London to ‘stop all the clocks’ to mark Thatcher’s passing

Big Ben’s chimes to be silenced for funeral

A Union flag flies at half mast over the Houses of Parliament, and next to the Big Ben clock tower, after the announcement of Margaret Thatcher’s death. Photograph: Luke MacGregor/Reuters

A Union flag flies at half mast over the Houses of Parliament, and next to the Big Ben clock tower, after the announcement of Margaret Thatcher’s death. Photograph: Luke MacGregor/Reuters


In the first World War, the chimes of Big Ben were silenced for two years lest they give guidance in the dark to Zeppelin airships intent on bombing London.

Besides the Zeppelin danger, the bells, which peal every 15 minutes, have been quietened only once before for a former leader – the 1965 state funeral for Winston Churchill.

On Wednesday, however, the chimes will stay silent for the duration of Margaret Thatcher’s funeral service in St Paul’s Cathedral, on the decision of the speaker of the House of Commons, John Bercow.

Mr Bercow’s decision has echoes, of a sort, with WH Auden’s Funeral Blues – the poem better known as “Stop all the Clocks”, and best known for its use in Four Weddings and a Funeral.

In the poem, Auden urged: “Stop all the clocks, cut off the telephone/ Prevent the dog from barking with a juicy bone/ Silence the pianos and with muffled drum/ Bring out the coffin, let the mourners come.”

Speaking to MPs yesterday, Mr Bercow said the gesture would show “a profound dignity” and display a “deep respect” for the former prime minister.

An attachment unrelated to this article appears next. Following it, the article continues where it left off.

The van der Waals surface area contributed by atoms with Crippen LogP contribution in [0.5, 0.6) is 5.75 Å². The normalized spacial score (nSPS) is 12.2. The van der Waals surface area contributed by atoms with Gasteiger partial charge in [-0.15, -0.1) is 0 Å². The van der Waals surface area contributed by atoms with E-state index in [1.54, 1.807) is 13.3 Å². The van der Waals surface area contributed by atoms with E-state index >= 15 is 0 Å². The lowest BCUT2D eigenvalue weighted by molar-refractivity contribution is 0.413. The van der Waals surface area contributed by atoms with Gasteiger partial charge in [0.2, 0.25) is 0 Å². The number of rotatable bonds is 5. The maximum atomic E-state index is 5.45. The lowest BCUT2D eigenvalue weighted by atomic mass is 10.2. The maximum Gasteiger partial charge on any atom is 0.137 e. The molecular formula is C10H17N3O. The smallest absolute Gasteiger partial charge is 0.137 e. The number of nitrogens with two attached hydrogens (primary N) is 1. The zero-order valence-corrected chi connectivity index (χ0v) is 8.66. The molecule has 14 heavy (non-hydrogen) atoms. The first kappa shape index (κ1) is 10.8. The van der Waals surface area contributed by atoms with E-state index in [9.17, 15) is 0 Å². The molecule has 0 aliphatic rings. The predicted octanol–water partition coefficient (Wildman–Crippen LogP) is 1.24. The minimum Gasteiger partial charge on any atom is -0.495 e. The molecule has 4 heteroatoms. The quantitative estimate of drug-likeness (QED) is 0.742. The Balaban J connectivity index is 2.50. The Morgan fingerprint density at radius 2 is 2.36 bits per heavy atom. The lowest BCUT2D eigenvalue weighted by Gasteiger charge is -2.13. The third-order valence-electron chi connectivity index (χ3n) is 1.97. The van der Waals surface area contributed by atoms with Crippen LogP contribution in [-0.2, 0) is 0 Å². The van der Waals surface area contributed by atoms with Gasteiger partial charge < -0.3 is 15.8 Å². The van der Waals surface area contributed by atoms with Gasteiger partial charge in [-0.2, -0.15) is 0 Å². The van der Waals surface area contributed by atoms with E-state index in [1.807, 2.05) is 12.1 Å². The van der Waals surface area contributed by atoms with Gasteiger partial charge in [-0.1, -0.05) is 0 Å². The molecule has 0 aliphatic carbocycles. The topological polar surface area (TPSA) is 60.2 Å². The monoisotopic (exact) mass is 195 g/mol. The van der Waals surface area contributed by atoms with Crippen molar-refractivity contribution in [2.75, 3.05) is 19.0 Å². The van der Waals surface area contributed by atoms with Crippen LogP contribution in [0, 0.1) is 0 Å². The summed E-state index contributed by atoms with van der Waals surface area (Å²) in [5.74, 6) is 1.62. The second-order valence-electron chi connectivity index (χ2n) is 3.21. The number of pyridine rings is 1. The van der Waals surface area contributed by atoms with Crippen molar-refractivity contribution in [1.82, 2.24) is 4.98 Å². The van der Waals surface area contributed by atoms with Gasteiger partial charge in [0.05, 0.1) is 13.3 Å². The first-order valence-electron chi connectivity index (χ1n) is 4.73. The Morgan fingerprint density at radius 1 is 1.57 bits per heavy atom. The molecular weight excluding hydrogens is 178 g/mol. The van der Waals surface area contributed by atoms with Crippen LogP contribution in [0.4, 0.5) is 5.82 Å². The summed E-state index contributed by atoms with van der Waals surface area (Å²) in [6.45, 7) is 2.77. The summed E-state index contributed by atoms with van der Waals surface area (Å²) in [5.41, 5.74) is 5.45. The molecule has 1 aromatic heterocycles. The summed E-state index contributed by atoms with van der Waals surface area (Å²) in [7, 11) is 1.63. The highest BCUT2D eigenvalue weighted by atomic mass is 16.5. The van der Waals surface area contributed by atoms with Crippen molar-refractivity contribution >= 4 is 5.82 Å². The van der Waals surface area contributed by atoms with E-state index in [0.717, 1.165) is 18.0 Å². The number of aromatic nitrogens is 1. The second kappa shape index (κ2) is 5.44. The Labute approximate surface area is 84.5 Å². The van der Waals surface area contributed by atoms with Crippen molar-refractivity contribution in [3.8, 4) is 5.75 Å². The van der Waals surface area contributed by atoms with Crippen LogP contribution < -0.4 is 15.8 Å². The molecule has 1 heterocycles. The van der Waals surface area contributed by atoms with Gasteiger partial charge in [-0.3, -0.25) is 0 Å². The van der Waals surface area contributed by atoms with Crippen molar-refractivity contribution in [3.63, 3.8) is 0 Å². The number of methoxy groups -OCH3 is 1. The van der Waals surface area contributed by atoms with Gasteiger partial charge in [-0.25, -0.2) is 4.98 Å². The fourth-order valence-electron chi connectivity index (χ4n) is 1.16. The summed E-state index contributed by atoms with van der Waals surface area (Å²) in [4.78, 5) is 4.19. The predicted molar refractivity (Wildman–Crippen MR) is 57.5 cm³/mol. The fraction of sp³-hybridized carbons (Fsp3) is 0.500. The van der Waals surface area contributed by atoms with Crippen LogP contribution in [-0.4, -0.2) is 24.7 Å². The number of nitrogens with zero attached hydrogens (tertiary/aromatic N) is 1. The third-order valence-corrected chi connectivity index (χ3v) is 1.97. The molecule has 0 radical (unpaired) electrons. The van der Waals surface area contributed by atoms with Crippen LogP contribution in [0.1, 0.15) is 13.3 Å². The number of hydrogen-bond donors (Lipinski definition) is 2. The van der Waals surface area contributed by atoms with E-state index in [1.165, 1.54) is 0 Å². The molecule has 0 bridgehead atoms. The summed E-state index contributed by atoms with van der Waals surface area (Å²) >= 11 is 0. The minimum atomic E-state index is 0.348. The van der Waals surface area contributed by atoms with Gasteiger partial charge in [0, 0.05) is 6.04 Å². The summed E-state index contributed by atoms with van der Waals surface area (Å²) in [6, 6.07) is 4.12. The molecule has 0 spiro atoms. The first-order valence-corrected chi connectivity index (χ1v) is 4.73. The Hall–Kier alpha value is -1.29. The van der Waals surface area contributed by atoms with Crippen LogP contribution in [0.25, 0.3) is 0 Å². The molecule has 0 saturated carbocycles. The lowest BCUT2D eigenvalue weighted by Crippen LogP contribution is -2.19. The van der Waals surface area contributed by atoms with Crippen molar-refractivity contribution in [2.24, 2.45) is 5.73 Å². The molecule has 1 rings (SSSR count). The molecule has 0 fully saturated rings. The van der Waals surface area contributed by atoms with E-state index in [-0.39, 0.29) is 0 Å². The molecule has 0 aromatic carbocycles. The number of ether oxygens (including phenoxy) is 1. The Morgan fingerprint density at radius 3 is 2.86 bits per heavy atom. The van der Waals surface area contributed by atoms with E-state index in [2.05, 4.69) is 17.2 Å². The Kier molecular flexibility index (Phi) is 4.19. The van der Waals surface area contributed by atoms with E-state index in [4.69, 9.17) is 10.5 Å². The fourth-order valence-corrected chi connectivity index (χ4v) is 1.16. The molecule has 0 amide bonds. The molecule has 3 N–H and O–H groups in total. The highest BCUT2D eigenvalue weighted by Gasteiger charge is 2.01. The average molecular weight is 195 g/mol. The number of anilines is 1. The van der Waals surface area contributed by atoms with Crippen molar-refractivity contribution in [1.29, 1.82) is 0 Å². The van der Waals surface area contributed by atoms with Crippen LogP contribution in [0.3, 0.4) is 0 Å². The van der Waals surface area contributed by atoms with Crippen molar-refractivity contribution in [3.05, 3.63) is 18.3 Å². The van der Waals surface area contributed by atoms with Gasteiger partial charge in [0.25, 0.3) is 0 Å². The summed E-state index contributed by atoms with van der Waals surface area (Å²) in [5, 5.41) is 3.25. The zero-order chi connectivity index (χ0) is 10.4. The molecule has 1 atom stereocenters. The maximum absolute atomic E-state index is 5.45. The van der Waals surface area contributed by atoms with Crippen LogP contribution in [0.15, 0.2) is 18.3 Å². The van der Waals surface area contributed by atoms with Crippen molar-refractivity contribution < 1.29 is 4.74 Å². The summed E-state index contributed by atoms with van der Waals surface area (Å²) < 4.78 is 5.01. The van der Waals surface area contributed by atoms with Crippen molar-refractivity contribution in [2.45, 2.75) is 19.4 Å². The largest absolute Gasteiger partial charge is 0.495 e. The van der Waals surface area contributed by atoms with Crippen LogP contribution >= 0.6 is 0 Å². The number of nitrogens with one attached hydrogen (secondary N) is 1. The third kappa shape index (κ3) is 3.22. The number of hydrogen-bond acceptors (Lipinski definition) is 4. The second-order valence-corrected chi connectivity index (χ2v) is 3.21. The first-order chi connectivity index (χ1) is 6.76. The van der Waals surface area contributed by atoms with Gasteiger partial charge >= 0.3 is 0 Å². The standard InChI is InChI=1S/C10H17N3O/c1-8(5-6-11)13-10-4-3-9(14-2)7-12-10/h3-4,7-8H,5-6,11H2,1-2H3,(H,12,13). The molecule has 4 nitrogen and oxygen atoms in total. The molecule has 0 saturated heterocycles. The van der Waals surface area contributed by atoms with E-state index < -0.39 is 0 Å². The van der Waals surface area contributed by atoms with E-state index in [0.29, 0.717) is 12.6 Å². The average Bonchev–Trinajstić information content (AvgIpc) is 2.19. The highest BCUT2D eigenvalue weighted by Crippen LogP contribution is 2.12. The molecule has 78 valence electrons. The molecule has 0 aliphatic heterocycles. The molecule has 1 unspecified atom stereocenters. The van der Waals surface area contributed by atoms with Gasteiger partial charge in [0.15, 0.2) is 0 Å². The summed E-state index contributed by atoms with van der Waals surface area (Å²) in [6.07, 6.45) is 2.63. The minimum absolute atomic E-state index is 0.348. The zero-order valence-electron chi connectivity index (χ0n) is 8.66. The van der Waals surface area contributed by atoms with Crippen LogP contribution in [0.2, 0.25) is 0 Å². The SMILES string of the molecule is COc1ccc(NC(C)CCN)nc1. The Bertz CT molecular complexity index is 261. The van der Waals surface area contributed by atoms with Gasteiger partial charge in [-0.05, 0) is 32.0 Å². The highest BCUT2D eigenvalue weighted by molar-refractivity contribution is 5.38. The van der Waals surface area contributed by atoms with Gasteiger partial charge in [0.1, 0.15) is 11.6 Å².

‘Attempted canonisation’

However, even the Bercow household is divided. His wife

Sally has refused to join him at Wednesday’s service, saying she would not take part in “the attempted canonisation” of Mrs Thatcher.

The speaker’s decision adds to the belief that Mrs Thatcher’s funeral – to be attended by 800 military who practised before dawn yesterday – is a state occasion in all but name. The increasingly hagiographic overtones have unsettled many in Labour but they cannot complain too loudly since it was Gordon Brown who settled the details with the former prime minister in 2008.

Back then, Mr Brown, who admired her in many respects, believed he had no choice but to be generous, lest Labour in office be accused of being disrespectful to a woman who was an icon for many.

Mr Brown went further than many believe the Conservatives themselves would have conceded to Mrs Thatcher had they been in power – not because they would not consider her worthy but because of a fear that voters would not stomach it.

Conservatives fumed yesterday about the intervention by Dr Tim Ellis, the Church of England Bishop of Grantham – Thatcher’s home town – who said people were “asking for trouble” by giving her a full ceremonial departure.

Final bill

The final bill for the funeral is not known, but there is speculation that it could rise to £10m – though prime minister David Cameron has said that figures will be published later. For most people, talk of protests – some are threatening to turn their backs on the cortege as it makes its way through London’s streets – is unseemly, regardless of their views on Mrs Thatcher.

So far, talk of street demonstrations to celebrate her death has been just that. On Saturday, 2,000 gathered in Trafalgar Square but just 16 arrests were made.

A ComRes/ITV News at Ten poll found that nearly two-thirds objected to protests, a quarter supports them, and 54 per cent said they had no intention of watching the ceremony that will be carried live on all TV channels.

Meanwhile, MPs will today have to debate a motion cancelling Wednesday’s prime minister’s questions after left-wing Respect MP George Galloway refused to allow them be put off. Asked by one TV presenter yesterday if there was anyone to whom he would show “respect”, Mr Galloway complained that “a hideous outpouring of right-wing eulogies and rants doused in crocodile tears” has marked much of the last week.